Look at the wedding and details that speak to the personality of the couple, that is a part of their story. Take that in, then create custom wedding art out of the entire day.
His humble and high end art perspective revolutionized my approach. He shares about capturing authentic skin tones and creating timeless wedding work. He pushed me to make my images amazing, not the post processing. When your work is solid, you only need a little polish.
I am often asked, by those in the photography world, if I shoot film. That may seem like a strange question to those outside of the photography world.
It sounds total old school, and it kind of is, but with a modern twist. Using older medium format cameras do create a certain quality that digital has not mastered.
So, the next question, would I use film? Jose Villa is the master of film photography. Any photographer who inspired me also shot medium format film.
I wasn't alone in my search. In the summer of 2011, it was the early beginning of the niche explosion of fine art film photography.
I was given a 35 mm Nikon which I used to experiment. It was scary, no back-of-camera affirmation. I had to go with my technical knowledge and gut. I loved it! But, the further I explored, the more doubts I had about it.
The outcome of a Contax 645 can be right out of a dream. But, there are risks as well involving old equipment, film sourcing, and the ongoing processing expenses.
For the way I wanted to run my business, it wasn't a true match.
I'm still a passionate lover of film photography, and likely always will be. I will also continue experimenting and maybe even incorporate it into some of my work on a wedding day. But, I'm primarily a digital photographer who takes a fine art approach to my work.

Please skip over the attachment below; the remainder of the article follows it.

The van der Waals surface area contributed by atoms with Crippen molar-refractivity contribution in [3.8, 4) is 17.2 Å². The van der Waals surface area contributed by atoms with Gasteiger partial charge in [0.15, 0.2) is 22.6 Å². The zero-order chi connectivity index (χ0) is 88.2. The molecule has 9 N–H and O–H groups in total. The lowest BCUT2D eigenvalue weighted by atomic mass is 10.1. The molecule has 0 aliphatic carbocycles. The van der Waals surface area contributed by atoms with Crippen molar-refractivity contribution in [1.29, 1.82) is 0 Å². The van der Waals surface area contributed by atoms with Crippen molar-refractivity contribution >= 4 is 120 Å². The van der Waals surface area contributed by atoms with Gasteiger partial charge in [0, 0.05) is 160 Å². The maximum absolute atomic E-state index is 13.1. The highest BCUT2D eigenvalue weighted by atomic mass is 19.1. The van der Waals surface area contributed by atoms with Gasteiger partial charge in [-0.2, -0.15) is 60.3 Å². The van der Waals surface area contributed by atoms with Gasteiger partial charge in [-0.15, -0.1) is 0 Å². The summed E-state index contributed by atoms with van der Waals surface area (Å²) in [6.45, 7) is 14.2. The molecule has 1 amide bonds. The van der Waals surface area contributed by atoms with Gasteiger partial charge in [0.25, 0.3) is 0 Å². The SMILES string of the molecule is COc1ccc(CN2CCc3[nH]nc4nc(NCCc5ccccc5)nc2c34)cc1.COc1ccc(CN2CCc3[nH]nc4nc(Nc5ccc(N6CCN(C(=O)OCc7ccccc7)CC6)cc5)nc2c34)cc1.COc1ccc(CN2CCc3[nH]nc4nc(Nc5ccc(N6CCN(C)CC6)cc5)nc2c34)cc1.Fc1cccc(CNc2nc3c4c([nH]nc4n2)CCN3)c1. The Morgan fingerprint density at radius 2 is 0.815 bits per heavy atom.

So it began, learning to curate a wedding, from start to finish. Telling a story through styling pretty details and portrait backdrops that fit the aesthetic of that wedding. Searching for the very best light, harnessing it for a special glow. All while still capturing candid moments and emotion unfolding all around.
Throughout a wedding day I am continually thinking about the cohesiveness of the collection. First, finding good light. Second, styling my details and portraits with backgrounds that are in line with the overall aesthetic. Also, keeping an eye out candid moments.
This approach gives me life and feeds my creative soul. When others connect with that feeling, it makes me so happy. Because, at the end of the day, my job is making wedding art that brings joy to couples.
These images are from my very first official wedding as the main shooter.
Mark & Ainslie are always going to be a super special couple to me. They designed a gorgeous wedding (It was featured on Style Me Pretty) and took a chance on a newer photographer. They are now a family of four with two little ones just as gorgeous as they are.
Looking back, I now see all of those little pieces that came into my life, setting my trajectory. I am so grateful.
I am thankful for that first wedding where I second shot. Thankful that John and Kerry gave me a chance, welcoming me. Grateful for experts like Jose Villa who share generously so that we can all grow in our craft.
Most of all, grateful to each couple who gives me the gift of entering and capturing their lives.